Outside-IN

Advisers and clients agree: Life's better in the wealth management ecosystem

The objective is developing superior client solutions while creating an environment worthy of advisers' and associates' best efforts

May 15, 2018 @ 11:18 am

By Steve Gresham

Wikipedia says an ecosystem "is a community made up of living organisms and nonliving components." A digital ecosystem is a "distributed, adaptive, open socio-technical system with properties of self-organization, scalability and sustainability."

Welcome to the cutting edge of wealth management.

In my wealth management utopia, clients can self-actualize mundane needs such as money movement with a few simple clicks of the mouse, and their advisers are alerted when more complex issues arise — before the clients are even aware of them. This utopia is a partnership based on transparency, objectivity and trust. New prospects arrive regularly based on the ravings of your clientele. The occasional bad apple — the one who seeks only to beat the market (every quarter) — is politely shown the door.

Best of all, your client service team can't imagine a better place to work and they pass their jobs down to younger family members who accept the roles as though part of a royal lineage.

If I've just described your advisory practice, move on to more deserving entries on this website with my congratulations and admiration. Dilly dilly!

For the rest of us, it's back to the salt mine. Our objective is developing superior client solutions while creating an environment worthy of both our advisers' and associates' best efforts. We know we are making progress only when both parties to the effort — the clients and their advisers — together can focus on the highest-value issues.

I like the ecosystem definitions above, especially when they are combined. The interplay between "living" and "nonliving" is elegant science-speak for the dual and complementary roles of technological efficiency and human touch. Financial services technology in the wealth management utopia is not a replacement for advisers; it's a tool set that creates capacity and better service. The second definition — the digital ecosystem — goes further: adaptive — open — self-organization — scalability — sustainability. The ecosystem is less a collection of parts than it is a dynamic combination of elements that evolve with changed conditions.

Competitive wealth management offerings should have the same flexibility. Can we really say the portfolio accounting system you have today cannot be improved — or that your clients are doing as much as they can on their own without burdening your service team with minutiae?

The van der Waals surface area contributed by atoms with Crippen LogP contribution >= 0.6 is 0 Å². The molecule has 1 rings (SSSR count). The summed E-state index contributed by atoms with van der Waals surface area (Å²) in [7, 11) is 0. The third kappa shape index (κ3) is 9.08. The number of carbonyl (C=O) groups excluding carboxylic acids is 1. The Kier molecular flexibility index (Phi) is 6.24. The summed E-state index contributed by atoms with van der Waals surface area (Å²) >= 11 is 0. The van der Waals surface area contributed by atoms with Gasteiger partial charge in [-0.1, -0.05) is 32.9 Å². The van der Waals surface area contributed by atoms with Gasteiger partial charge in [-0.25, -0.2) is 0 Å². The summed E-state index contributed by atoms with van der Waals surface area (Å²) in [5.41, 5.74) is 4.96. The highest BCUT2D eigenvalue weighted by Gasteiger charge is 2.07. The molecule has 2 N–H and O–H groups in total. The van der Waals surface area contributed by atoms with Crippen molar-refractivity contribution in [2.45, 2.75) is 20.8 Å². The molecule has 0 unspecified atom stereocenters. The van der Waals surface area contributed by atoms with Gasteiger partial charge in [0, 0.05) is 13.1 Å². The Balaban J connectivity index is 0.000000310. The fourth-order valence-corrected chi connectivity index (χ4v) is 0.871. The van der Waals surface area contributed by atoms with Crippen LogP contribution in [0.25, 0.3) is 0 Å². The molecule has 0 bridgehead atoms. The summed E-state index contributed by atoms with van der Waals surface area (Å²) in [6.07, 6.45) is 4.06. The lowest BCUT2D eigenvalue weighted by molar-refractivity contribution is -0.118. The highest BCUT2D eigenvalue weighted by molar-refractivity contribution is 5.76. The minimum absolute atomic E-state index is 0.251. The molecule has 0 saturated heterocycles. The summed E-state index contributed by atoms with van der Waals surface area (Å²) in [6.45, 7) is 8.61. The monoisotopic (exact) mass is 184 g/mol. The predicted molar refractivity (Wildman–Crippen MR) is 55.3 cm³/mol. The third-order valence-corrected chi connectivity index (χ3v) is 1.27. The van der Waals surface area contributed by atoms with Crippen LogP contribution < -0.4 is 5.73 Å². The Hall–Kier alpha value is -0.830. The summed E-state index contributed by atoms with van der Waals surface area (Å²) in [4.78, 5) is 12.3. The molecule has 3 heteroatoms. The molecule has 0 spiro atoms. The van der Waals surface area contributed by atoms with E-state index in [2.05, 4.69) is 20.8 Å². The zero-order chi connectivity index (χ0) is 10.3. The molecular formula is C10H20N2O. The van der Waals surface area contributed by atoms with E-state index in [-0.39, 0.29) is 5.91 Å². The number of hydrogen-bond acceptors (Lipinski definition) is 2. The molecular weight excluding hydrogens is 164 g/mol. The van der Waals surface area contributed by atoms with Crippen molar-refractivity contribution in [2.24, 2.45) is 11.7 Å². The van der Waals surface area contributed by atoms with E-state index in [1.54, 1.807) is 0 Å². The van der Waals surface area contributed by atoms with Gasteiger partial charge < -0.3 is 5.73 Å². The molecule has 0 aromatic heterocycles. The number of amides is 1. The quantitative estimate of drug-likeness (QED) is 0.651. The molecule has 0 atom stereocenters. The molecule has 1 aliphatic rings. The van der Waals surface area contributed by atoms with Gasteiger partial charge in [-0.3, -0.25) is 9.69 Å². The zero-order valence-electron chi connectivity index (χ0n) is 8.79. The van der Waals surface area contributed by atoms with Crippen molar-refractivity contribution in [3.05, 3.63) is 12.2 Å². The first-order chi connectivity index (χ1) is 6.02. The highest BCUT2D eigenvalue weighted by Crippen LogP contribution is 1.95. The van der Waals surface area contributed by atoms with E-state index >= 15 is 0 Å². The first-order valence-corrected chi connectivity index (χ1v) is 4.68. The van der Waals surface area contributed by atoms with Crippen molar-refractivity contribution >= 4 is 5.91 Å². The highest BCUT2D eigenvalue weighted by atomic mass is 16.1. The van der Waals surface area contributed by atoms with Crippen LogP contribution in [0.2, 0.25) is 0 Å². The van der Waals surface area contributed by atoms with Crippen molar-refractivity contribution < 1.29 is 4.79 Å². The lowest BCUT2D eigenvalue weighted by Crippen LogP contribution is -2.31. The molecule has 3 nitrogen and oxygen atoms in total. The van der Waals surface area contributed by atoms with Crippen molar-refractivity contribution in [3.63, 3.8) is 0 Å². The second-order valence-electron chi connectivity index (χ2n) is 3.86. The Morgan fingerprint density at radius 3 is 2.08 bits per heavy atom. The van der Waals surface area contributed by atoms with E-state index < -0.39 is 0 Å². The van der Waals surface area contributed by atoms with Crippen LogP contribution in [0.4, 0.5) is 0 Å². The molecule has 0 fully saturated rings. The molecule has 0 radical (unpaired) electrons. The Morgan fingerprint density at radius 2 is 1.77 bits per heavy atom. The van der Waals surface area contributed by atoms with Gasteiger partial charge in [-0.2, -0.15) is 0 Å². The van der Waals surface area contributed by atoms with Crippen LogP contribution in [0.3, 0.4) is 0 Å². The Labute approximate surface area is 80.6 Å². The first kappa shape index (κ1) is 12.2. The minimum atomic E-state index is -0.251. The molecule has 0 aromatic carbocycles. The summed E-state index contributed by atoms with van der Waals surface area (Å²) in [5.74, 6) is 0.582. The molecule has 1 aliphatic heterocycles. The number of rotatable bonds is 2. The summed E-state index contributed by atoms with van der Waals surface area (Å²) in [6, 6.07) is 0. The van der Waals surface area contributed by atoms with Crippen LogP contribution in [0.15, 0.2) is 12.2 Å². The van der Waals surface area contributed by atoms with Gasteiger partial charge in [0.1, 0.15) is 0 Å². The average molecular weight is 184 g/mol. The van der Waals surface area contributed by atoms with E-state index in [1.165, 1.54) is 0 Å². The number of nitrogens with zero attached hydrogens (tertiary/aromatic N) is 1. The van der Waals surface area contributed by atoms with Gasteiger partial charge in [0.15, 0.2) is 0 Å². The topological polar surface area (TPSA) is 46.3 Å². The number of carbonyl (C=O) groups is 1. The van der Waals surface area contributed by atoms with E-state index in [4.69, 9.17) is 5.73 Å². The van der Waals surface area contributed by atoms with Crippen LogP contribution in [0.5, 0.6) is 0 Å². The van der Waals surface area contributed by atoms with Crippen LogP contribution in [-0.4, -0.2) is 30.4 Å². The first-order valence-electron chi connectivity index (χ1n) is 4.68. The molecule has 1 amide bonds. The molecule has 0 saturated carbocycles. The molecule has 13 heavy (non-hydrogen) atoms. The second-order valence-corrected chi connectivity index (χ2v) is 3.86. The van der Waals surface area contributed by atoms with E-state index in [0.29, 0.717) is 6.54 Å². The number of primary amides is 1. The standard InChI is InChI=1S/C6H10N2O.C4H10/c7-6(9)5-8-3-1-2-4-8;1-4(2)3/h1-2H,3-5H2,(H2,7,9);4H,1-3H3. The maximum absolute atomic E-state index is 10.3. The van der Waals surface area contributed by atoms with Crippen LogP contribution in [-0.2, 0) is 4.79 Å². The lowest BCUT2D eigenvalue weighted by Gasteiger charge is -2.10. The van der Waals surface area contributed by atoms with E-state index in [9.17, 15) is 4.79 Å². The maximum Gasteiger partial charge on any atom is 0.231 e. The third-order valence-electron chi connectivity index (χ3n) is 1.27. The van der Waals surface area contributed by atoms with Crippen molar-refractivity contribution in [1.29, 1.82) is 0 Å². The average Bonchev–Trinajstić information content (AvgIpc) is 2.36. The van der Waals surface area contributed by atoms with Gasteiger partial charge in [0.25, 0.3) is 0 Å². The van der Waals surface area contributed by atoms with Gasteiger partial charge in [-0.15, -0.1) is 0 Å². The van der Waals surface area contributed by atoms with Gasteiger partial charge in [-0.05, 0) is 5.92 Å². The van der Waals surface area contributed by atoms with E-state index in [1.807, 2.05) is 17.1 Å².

We can debate the key parts of a wealth management ecosystem, so I will start the dialogue with my nine essential elements of wealth management.

1. Wheathcare. Wealth without health or health without wealth? Each is half a loaf. Wealth management without integrating health care funding and longevity planning is just malpractice.

2. Tax-efficient investing — and planning. The only issue uniting all the world's affluent clients is taxation. If we can't talk about the impact of taxes — all kinds of taxes — then we can't really say we have a comprehensive plan.

3. Regulation and its impact on client engagement and risk. A mouthful for sure, but the shorthand is that being a smart fiduciary is fast becoming table stakes for running a good business. Do we really need the federal government to design our business strategy?

4. Digital investment services. So far beyond the label of "robo," these capabilities are a godsend for busy advisers working with multiple family generations.

5. Automation of client data and adoption of centralized data management. Two words: artificial intelligence. One system: CRM. Will this generation of advisers be the first to eliminate Excel and the Post-it note? Adoption of powerful tools lags way behind their creation.

6. Communications. Three principles here: how, when and why. Flexibility in the ecosystem customizes your outbound messaging by sharpening the content and its delivery.

7. Security. Wealth management's Lord Voldemort ("we do not speak his name") will have an impact on your practice, your reputation and your clients. What is our preparation? By focusing on what to do when the inevitable breach hits your practice, we increase the potential for survival.

8. The risks of an aging population. Take a lesson from the historic collapse of the Big Three automakers: Demographics matter. The baby boomers own the market for financial advice and pay most of the bills for years to come. Their median age is 63 and they likely trailtwo attached generations with them, along with a myriad of accounts and complexity and risk.

9. Adviser hiring, training and retention. Where to start? Surveys suggest top advisers average age 55-plus, and very few young people seem to be entering the industry. 'Nuff said perhaps – but what to do? We can spend a lot of time here.

Onward. The true north for wealth management is simple, intuitive experiences for both advisers and clients focused on achieving better outcomes. Industry leadership has shifted to players creating wealth management ecosystems.

Yet despite the appeal of a unified approach, the status quo is a formidable obstacle to change — most advice firms are experiencing record results consistent with record markets. A deeper look reveals structural weakness in many advice offerings that stand in the way of providing a seamless, flexible and compelling client experience.

Let's keep this dialogue going. Check out this summary of the forces now transforming wealth management: Private Client 2020.

Steve Gresham is former head of the Private Client Group at Fidelity Investments, an adjunct lecturer in public policy at Brown University and principal at The Gresham Co.

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